Planning ahead

That being said, health organizations probably do have time to get their act together on this front. The move to value-based care is happening quickly, but not at light speed, so they do have time to make plans to leverage interoperable health data.

But unless they acknowledge the weaknesses of their current system, which in many cases is myopic, siloed and rigid, interoperability may do little to advance their long-term goals. They’ll have to admit that their current systems are far too inward-looking, and that the problem will only go away if they take responsibility for fixing it.

Otherwise, even full interoperability may do little to advance value-based care. After all, all the data in the world won’t change anything on its own.

About the author

Anne Zieger

Anne Zieger

Anne Zieger is a healthcare journalist who has written about the industry for 30 years. Her work has appeared in all of the leading healthcare industry publications, and she's served as editor in chief of several healthcare B2B sites.


  • Let make it easy:
    1. ACO’s are dead*
    2. Managed care, Value based care, all more expensive than FFS.
    3. Value based care is an empty buzzword promise. MACRA is doomed.
    4. Interop is nowhere near useful.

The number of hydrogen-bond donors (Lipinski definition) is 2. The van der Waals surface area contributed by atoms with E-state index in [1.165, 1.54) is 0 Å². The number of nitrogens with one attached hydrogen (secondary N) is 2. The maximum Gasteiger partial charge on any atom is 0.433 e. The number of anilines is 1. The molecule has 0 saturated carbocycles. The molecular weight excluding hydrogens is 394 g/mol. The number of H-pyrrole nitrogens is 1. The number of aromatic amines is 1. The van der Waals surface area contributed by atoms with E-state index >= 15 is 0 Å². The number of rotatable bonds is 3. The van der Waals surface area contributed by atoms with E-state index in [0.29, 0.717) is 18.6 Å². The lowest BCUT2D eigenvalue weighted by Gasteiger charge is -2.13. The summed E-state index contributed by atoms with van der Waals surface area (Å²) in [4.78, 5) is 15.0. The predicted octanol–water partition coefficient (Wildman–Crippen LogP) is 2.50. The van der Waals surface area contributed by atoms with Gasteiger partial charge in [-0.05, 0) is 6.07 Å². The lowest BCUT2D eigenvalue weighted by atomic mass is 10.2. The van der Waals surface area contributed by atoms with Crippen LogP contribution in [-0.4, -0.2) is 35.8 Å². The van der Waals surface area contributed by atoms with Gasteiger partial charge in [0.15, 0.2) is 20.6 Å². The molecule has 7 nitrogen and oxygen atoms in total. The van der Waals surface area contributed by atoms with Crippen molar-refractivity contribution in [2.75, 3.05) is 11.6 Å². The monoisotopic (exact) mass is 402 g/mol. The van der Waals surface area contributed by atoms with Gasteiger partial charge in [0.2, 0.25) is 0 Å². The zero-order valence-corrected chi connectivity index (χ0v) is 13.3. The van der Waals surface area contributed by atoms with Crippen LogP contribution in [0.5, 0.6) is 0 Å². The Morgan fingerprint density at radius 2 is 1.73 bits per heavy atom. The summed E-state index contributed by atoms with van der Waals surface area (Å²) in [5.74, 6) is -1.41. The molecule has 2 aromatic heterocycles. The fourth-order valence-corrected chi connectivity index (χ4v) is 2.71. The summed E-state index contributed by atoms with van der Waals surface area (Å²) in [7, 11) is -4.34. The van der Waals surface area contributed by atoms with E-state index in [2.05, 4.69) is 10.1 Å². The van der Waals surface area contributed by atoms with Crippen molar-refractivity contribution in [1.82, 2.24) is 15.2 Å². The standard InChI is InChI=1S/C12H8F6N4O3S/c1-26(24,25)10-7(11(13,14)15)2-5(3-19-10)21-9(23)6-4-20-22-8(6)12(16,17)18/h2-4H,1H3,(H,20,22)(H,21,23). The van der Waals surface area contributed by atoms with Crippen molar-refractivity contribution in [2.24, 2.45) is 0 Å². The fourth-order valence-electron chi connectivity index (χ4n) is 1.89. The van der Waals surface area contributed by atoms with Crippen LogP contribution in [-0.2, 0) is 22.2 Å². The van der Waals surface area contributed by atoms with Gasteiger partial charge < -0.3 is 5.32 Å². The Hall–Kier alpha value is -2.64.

* (Kip Sullivan gives a good report on the total failure of ACOs and MA plans)

  • It seems to me that interoperability has become the holy grail of HealthIT. As Anne makes clear, even if that is achieved we’ll not be that much closer to HealthIT nirvana. But it can, and will save lives, and allow for some savings, and some improvement in actual healthcare. A couple examples; patient has orthopedic problems, goes into one hospital (A) for a variety of imaging and treatment. Weeks later, ends up in another hospital’s (B) ER, and they, not having access to any of his medical records, waste a fortune (not to speak of the extra radiation) redoing all the imaging. 2nd example; a patient is scheduled to go into hospital B for outpatient treatment. The evening before, patient’s medical situation requires going to the hospital asap via the ER – but the roads are icy from a storm and the ambulance diverts to hospital A’s ER. But A has no access to B’s records, and other then emergency support the patient waits 3 days for the treatment orders to arrive by mail or fax – even though the hospitals are maybe 20 miles apart. Bad for the patient, and very expensive, so just getting interoperability will really help. But the whole issue of ACO and value based care is far more complex; our system has been built on the premise of making health care as expensive and profitable (including pay to executives) as possible. No one gets promoted for cutting costs; they get it for finding the donation for a new building or scanning center. They’d rather build a new, larger ER (hospital B above) then fix the patient flow and related issues that make the existing ER a quagmire. That new ER will quickly be just as bogged down, just as overloaded. And just passing new laws mandating ‘savings’ won’t change the mindset.